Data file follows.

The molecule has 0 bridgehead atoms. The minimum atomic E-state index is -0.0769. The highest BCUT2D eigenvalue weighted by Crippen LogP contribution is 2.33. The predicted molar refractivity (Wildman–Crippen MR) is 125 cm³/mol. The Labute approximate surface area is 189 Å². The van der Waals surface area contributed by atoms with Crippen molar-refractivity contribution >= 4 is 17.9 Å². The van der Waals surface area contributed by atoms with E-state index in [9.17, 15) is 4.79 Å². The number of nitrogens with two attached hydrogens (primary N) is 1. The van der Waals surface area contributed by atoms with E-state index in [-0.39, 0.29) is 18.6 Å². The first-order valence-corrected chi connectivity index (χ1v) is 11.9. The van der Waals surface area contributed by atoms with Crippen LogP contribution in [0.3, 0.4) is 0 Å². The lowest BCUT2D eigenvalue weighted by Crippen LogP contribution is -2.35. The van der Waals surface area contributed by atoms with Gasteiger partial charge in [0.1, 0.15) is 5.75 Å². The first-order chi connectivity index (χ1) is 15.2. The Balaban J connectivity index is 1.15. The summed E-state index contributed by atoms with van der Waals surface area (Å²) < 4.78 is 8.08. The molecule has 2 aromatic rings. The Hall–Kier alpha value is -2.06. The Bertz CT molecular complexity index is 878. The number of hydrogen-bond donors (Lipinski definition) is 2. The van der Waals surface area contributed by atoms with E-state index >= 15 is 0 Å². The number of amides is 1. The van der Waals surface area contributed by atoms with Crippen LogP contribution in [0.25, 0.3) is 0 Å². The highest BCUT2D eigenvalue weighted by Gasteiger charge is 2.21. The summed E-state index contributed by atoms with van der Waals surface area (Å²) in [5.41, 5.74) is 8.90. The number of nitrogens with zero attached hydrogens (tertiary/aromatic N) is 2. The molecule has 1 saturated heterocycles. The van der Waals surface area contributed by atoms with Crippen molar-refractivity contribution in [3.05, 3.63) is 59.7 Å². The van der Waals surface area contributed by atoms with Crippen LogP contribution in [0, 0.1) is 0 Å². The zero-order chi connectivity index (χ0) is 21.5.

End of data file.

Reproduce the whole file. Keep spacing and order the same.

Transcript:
The molecule has 0 bridgehead atoms. The minimum atomic E-state index is -0.0769. The highest BCUT2D eigenvalue weighted by Crippen LogP contribution is 2.33. The predicted molar refractivity (Wildman–Crippen MR) is 125 cm³/mol. The Labute approximate surface area is 189 Å². The van der Waals surface area contributed by atoms with Crippen molar-refractivity contribution >= 4 is 17.9 Å². The van der Waals surface area contributed by atoms with E-state index in [9.17, 15) is 4.79 Å². The number of nitrogens with two attached hydrogens (primary N) is 1. The van der Waals surface area contributed by atoms with E-state index in [-0.39, 0.29) is 18.6 Å². The first-order valence-corrected chi connectivity index (χ1v) is 11.9. The van der Waals surface area contributed by atoms with Crippen LogP contribution in [0.3, 0.4) is 0 Å². The lowest BCUT2D eigenvalue weighted by Crippen LogP contribution is -2.35. The van der Waals surface area contributed by atoms with Gasteiger partial charge in [0.1, 0.15) is 5.75 Å². The first-order chi connectivity index (χ1) is 15.2. The Balaban J connectivity index is 1.15. The summed E-state index contributed by atoms with van der Waals surface area (Å²) < 4.78 is 8.08. The molecule has 2 aromatic rings. The Hall–Kier alpha value is -2.06. The Bertz CT molecular complexity index is 878. The number of hydrogen-bond donors (Lipinski definition) is 2. The van der Waals surface area contributed by atoms with E-state index >= 15 is 0 Å². The number of amides is 1. The van der Waals surface area contributed by atoms with Crippen LogP contribution in [0.25, 0.3) is 0 Å². The highest BCUT2D eigenvalue weighted by Gasteiger charge is 2.21. The summed E-state index contributed by atoms with van der Waals surface area (Å²) in [5.41, 5.74) is 8.90. The number of nitrogens with zero attached hydrogens (tertiary/aromatic N) is 2. The molecule has 1 saturated heterocycles. The van der Waals surface area contributed by atoms with Crippen molar-refractivity contribution in [3.05, 3.63) is 59.7 Å². The van der Waals surface area contributed by atoms with Crippen LogP contribution in [0, 0.1) is 0 Å². The zero-order chi connectivity index (χ0) is 21.5.